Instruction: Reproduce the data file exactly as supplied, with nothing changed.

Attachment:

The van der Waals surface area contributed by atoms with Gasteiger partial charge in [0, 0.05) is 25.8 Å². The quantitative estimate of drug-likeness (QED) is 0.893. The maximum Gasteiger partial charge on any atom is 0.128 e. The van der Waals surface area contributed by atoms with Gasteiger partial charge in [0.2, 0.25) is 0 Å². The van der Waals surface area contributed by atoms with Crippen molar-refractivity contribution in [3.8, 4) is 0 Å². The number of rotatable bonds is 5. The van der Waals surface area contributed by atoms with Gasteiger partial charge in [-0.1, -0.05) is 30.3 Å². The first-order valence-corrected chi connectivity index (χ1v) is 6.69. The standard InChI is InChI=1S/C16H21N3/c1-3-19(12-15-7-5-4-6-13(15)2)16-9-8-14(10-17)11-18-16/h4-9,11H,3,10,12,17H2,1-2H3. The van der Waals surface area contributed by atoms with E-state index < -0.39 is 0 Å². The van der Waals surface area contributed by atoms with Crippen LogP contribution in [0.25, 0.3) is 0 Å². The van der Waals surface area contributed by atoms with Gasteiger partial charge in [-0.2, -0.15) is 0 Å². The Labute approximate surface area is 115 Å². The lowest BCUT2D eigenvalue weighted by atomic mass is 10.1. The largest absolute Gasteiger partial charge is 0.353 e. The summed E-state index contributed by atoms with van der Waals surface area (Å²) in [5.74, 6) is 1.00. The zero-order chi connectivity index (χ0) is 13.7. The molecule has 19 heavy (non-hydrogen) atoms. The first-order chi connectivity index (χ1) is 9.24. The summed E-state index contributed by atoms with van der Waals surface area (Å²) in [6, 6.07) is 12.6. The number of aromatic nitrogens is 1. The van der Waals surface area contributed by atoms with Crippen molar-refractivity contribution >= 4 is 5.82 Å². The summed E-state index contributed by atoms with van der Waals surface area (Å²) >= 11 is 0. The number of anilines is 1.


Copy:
The van der Waals surface area contributed by atoms with Gasteiger partial charge in [0, 0.05) is 25.8 Å². The quantitative estimate of drug-likeness (QED) is 0.893. The maximum Gasteiger partial charge on any atom is 0.128 e. The van der Waals surface area contributed by atoms with Gasteiger partial charge in [0.2, 0.25) is 0 Å². The van der Waals surface area contributed by atoms with Crippen molar-refractivity contribution in [3.8, 4) is 0 Å². The number of rotatable bonds is 5. The van der Waals surface area contributed by atoms with Gasteiger partial charge in [-0.1, -0.05) is 30.3 Å². The first-order valence-corrected chi connectivity index (χ1v) is 6.69. The standard InChI is InChI=1S/C16H21N3/c1-3-19(12-15-7-5-4-6-13(15)2)16-9-8-14(10-17)11-18-16/h4-9,11H,3,10,12,17H2,1-2H3. The van der Waals surface area contributed by atoms with E-state index < -0.39 is 0 Å². The van der Waals surface area contributed by atoms with Crippen LogP contribution in [0.25, 0.3) is 0 Å². The van der Waals surface area contributed by atoms with Gasteiger partial charge in [-0.2, -0.15) is 0 Å². The Labute approximate surface area is 115 Å². The lowest BCUT2D eigenvalue weighted by atomic mass is 10.1. The largest absolute Gasteiger partial charge is 0.353 e. The summed E-state index contributed by atoms with van der Waals surface area (Å²) in [5.74, 6) is 1.00. The zero-order chi connectivity index (χ0) is 13.7. The molecule has 19 heavy (non-hydrogen) atoms. The first-order chi connectivity index (χ1) is 9.24. The summed E-state index contributed by atoms with van der Waals surface area (Å²) in [6, 6.07) is 12.6. The number of aromatic nitrogens is 1. The van der Waals surface area contributed by atoms with Crippen molar-refractivity contribution >= 4 is 5.82 Å². The summed E-state index contributed by atoms with van der Waals surface area (Å²) >= 11 is 0. The number of anilines is 1.